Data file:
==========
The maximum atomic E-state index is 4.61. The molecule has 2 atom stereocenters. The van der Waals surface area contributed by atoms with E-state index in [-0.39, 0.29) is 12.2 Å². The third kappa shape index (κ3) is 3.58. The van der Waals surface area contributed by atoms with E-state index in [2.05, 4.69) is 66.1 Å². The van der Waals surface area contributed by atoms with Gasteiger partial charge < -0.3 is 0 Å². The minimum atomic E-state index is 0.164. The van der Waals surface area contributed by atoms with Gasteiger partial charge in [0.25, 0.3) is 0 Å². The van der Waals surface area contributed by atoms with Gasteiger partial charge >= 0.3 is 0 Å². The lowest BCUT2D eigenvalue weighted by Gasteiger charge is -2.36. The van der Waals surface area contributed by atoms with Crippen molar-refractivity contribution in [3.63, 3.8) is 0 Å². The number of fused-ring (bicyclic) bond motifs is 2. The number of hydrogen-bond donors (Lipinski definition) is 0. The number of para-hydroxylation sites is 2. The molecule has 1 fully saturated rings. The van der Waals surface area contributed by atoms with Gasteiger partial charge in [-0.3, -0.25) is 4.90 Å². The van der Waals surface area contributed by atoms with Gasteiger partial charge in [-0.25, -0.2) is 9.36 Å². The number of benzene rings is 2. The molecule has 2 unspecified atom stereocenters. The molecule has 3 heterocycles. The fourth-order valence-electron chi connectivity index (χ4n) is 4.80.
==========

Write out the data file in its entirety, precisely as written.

The maximum atomic E-state index is 4.61. The molecule has 2 atom stereocenters. The van der Waals surface area contributed by atoms with E-state index in [-0.39, 0.29) is 12.2 Å². The third kappa shape index (κ3) is 3.58. The van der Waals surface area contributed by atoms with E-state index in [2.05, 4.69) is 66.1 Å². The van der Waals surface area contributed by atoms with Gasteiger partial charge < -0.3 is 0 Å². The minimum atomic E-state index is 0.164. The van der Waals surface area contributed by atoms with Gasteiger partial charge in [0.25, 0.3) is 0 Å². The van der Waals surface area contributed by atoms with Gasteiger partial charge >= 0.3 is 0 Å². The lowest BCUT2D eigenvalue weighted by Gasteiger charge is -2.36. The van der Waals surface area contributed by atoms with Crippen molar-refractivity contribution in [3.63, 3.8) is 0 Å². The number of fused-ring (bicyclic) bond motifs is 2. The number of hydrogen-bond donors (Lipinski definition) is 0. The number of para-hydroxylation sites is 2. The molecule has 1 fully saturated rings. The van der Waals surface area contributed by atoms with Gasteiger partial charge in [-0.3, -0.25) is 4.90 Å². The van der Waals surface area contributed by atoms with Gasteiger partial charge in [-0.25, -0.2) is 9.36 Å². The number of benzene rings is 2. The molecule has 2 unspecified atom stereocenters. The molecule has 3 heterocycles. The fourth-order valence-electron chi connectivity index (χ4n) is 4.80.